Alongside the balance sheet and cash flow statement, your P&L statement is one of the three most important financial documents in your repertoire. Why? Because comparing the three statements gives you an accurate depiction of how your business stands financially at any given moment.
If you’re planning to take out a small-business loan and your lender requires you to submit a business plan (most do), you’ll need to include a profit and loss statement. From the very start of your business, you’ll need to make a profit and loss statement and continue to look at it frequently. It pays, literally, to get familiar with creating, reading, and interpreting income statements as soon as possible.
Wondering how often to create and check a key financial statement like an income statement? You should absolutely generate an annual P&L statement to chart your profits and losses over the last fiscal year, but generating monthly statements will give you better insights into how your business is performing month over month (or week over week—creating a P&L statement each week honestly isn’t a bad idea).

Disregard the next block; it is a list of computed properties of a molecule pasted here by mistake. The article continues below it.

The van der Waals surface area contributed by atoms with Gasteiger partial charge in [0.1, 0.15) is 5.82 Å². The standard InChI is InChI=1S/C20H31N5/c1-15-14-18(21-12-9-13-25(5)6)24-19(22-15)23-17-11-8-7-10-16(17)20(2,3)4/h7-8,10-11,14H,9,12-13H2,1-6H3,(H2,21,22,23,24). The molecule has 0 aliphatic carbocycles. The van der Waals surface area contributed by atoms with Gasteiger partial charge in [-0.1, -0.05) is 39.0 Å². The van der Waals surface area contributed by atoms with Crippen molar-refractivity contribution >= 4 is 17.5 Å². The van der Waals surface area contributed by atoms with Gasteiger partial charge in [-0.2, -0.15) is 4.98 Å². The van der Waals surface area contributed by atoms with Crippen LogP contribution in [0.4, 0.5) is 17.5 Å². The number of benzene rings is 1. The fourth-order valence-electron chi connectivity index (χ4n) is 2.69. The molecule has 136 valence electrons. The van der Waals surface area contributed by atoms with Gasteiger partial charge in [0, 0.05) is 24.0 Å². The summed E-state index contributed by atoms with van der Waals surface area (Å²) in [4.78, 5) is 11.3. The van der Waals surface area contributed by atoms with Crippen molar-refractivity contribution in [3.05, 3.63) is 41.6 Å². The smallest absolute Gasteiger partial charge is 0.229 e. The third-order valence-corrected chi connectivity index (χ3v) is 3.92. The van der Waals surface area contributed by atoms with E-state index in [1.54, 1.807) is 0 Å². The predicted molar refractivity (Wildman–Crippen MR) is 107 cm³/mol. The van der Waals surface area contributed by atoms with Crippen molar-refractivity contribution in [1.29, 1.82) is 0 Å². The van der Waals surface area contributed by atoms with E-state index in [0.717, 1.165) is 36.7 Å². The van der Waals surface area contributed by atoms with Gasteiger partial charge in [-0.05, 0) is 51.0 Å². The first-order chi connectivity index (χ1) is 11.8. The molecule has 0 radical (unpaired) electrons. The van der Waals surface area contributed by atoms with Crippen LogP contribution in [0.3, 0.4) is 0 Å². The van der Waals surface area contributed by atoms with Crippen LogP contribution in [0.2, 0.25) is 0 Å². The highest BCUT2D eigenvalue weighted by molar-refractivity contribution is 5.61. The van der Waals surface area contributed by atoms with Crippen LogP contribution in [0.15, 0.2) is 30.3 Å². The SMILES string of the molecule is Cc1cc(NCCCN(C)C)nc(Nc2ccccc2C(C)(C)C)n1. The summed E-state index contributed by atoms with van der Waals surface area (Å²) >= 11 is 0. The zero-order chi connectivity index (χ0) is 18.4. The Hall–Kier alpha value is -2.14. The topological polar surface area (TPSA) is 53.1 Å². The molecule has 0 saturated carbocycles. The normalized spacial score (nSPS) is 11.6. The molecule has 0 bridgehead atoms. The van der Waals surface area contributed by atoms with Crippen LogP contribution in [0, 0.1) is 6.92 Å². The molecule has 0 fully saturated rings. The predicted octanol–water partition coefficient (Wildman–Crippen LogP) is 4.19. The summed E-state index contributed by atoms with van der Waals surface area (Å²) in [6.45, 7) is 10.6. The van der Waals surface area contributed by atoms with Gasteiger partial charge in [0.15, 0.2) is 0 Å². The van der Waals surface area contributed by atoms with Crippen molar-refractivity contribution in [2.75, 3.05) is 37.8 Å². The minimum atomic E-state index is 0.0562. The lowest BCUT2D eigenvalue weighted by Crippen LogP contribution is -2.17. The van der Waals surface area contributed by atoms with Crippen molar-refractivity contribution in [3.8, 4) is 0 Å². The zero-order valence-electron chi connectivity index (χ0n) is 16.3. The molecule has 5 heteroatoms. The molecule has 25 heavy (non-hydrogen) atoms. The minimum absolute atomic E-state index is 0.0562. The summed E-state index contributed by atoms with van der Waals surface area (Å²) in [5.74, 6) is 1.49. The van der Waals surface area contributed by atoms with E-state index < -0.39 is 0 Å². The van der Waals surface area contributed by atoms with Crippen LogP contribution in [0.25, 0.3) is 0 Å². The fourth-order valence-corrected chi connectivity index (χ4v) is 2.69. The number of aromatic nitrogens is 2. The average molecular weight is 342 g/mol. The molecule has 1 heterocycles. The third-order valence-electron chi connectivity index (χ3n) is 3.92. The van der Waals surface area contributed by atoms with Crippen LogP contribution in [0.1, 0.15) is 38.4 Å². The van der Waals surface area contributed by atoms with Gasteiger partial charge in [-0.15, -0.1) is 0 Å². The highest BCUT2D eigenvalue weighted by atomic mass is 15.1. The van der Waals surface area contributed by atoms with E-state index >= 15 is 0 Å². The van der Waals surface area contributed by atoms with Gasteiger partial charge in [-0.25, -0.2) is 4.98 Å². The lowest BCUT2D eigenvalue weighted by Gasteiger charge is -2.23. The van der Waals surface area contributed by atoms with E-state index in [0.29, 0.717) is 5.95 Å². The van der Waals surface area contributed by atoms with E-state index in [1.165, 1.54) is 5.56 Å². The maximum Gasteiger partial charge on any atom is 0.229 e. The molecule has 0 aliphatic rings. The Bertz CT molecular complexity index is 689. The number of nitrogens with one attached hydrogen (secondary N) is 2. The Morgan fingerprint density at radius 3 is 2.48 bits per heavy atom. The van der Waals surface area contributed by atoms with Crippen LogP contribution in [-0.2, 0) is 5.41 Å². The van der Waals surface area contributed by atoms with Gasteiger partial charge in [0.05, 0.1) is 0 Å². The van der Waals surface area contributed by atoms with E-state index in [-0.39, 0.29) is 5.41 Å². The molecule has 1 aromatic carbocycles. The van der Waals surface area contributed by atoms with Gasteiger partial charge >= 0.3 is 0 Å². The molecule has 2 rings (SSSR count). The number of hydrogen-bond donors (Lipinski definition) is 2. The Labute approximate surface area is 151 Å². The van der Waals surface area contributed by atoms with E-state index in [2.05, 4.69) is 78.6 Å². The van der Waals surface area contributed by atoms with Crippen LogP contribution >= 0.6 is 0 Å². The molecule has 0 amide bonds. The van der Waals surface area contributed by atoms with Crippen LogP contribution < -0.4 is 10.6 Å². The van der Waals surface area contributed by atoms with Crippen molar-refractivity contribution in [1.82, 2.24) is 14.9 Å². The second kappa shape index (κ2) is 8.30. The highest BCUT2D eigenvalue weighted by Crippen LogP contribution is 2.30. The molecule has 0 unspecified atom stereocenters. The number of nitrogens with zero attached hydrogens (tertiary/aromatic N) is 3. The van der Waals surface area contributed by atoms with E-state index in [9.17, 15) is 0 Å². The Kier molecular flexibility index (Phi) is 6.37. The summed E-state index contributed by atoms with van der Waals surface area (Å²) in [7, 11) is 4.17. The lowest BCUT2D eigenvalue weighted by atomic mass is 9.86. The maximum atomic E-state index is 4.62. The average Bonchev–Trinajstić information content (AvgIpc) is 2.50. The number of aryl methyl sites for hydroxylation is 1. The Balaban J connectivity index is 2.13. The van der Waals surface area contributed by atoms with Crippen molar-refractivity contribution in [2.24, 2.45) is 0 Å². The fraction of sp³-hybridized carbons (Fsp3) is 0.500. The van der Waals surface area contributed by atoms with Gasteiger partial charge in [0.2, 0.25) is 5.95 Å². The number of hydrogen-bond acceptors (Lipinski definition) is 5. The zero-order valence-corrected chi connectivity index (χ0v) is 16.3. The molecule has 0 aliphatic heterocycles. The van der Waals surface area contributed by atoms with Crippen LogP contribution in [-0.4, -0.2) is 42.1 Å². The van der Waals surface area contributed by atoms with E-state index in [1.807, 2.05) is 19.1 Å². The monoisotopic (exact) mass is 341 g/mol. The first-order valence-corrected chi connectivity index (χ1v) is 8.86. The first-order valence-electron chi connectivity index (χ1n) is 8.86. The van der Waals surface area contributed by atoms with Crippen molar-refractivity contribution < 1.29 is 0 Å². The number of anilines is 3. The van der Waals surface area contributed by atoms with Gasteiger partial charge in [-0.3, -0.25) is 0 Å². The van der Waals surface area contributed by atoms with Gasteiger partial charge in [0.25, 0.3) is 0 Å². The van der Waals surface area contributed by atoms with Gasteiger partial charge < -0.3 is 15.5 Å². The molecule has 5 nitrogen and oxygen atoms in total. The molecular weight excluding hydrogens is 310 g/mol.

What information is on a P&L statement?
A profit and loss statement is divided into two main sections: a revenue section and an expenses section. You’ll subtract expenses from revenue to calculate your net profit, aka your bottom line. Typically, your P&L statement will show your profits and losses over a specific period of time, determined by you (for instance, over a year, a month, or a week.)
Depending on the accounting software or template you use, your P&L statement could have more or less detail than the categories we list. Still, all P&L statements should include the same information in roughly the same order. (If you want a more thorough breakdown of the categories we list below, check out our P&L statement how-to guide.)
Revenue (gross income)